To meet crisis day in and day out, Executive Director and CEO of Crisis Action, Andrew Hudson, relies on honesty, trust and inspiration. As an international human rights lawyer with 20 years of United Nations and international advocacy experience, Andrew brings world-class leadership to the global Crisis Action team and has spearheaded some of the organisation’s signature advocacy successes. Andrew sees crises as an opportunity to strengthen resolve and focuses on continually improving the organisation’s reach, impact and collaboration to better deal with impending global crises. Andrew has also globalized and diversified Crisis Action, while deliberately keeping their work behind the scenes. Previously, Andrew has worked with the UN High Commissioner for Refugees in Ecuador, the UN Regional Commission in Thailand, the Australian delegation to the UN General Assembly and the UN Special Rapporteur on Extrajudicial Executions.
At the helm of Crisis Action, Andrew Hudson oversees 11 offices around the globe. The team works with a range of stakeholders including aid organisations, human rights organisations, business leaders, religious leaders, and governments to coordinate political responses to violent conflicts. Through Andrew’s time at Crisis Action, the organisation has focused on over 20 conflict-related crises and currently is involved in Syria, Yemen, and South Sudan. Some highlights of the collective impact Andrew has orchestrated through Crisis Action include helping: bring together Christian and Muslim religious leaders from Central African Republic to convince the UN to deploy a peacekeeping force, which stopped ethnic cleansing and saved thousands of lives; mobilise a global coalition that convinced the UN to send in world-first aid convoys to reach three million starving Syrians; to prevent an attack on a vital port in Yemen that enabled aid to continue to flow to tens of millions of people; secure accountability for the mass rape of hundreds of women and children in the Democratic Republic of the Congo; ensure the independence of South Sudan was largely peaceful via a year-long global mobilisation campaign called Sudan365, which included a music video featuring Pink Floyd, The Police, Radiohead and more.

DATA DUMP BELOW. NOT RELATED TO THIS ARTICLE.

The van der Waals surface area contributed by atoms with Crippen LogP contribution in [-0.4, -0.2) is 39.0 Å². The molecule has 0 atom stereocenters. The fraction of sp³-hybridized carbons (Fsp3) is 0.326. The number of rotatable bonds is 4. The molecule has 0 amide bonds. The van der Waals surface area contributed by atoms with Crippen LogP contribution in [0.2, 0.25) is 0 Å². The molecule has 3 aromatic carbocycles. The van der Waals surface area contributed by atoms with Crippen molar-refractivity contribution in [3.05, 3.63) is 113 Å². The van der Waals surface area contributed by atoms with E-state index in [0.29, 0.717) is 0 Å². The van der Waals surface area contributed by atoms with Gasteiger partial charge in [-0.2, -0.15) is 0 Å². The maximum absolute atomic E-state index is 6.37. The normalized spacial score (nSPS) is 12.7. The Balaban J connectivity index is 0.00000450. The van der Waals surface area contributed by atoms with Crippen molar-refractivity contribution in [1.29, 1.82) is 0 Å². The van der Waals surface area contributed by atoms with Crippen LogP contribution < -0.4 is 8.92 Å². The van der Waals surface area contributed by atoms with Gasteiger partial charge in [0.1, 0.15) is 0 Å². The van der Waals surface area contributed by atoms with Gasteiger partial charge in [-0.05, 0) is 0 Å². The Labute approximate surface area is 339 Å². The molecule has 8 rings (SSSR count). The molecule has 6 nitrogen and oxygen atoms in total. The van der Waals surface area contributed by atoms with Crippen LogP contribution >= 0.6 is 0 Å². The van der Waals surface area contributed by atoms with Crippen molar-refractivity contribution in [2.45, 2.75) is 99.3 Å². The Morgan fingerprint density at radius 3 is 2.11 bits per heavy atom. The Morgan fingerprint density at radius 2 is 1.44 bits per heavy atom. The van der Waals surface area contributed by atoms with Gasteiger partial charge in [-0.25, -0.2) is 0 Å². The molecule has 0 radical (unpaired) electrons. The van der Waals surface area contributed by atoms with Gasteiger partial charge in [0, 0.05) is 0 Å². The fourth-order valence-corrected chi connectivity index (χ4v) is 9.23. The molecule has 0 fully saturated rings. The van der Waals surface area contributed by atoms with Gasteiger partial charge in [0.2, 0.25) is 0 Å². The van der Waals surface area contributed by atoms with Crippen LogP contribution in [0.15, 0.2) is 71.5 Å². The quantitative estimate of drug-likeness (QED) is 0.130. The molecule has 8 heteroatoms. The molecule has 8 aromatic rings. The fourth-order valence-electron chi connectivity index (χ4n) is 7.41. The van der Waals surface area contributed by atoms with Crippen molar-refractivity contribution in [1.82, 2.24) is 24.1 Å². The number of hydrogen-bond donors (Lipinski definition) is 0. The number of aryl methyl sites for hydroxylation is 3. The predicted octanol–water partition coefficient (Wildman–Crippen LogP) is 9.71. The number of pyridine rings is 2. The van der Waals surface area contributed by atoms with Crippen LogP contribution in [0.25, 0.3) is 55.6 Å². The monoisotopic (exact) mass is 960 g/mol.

For the past 25 years, Nicholas Wyman has sought novel ways to connect youth with the jobs of the future. Nicholas believes the ‘learn by doing’ approach has much to offer in a new world order straddling the faultlines of a ‘skills mismatch’. In Australia and beyond, Nick has innovated market-driven solutions to address the long-term workforce issues faced by employers, education institutions and governments. He created the innovative ‘New Recruits’ job skills program to bring disengaged young Australians back into the labour market. He co-founded the Skilling Australia Foundation, contracted by the Australian Government to address chronic STEM skills shortages. In the U.S., Nicholas developed the Kentucky Advanced Technical College, a collaborative education partnership between industry educators and the community assisting at-risk youth in the Appalachian region. Nick has built a global conversation around the need to change the status quo in job skills training. His research work and thought-leadership articles are widely published and internationally recognised.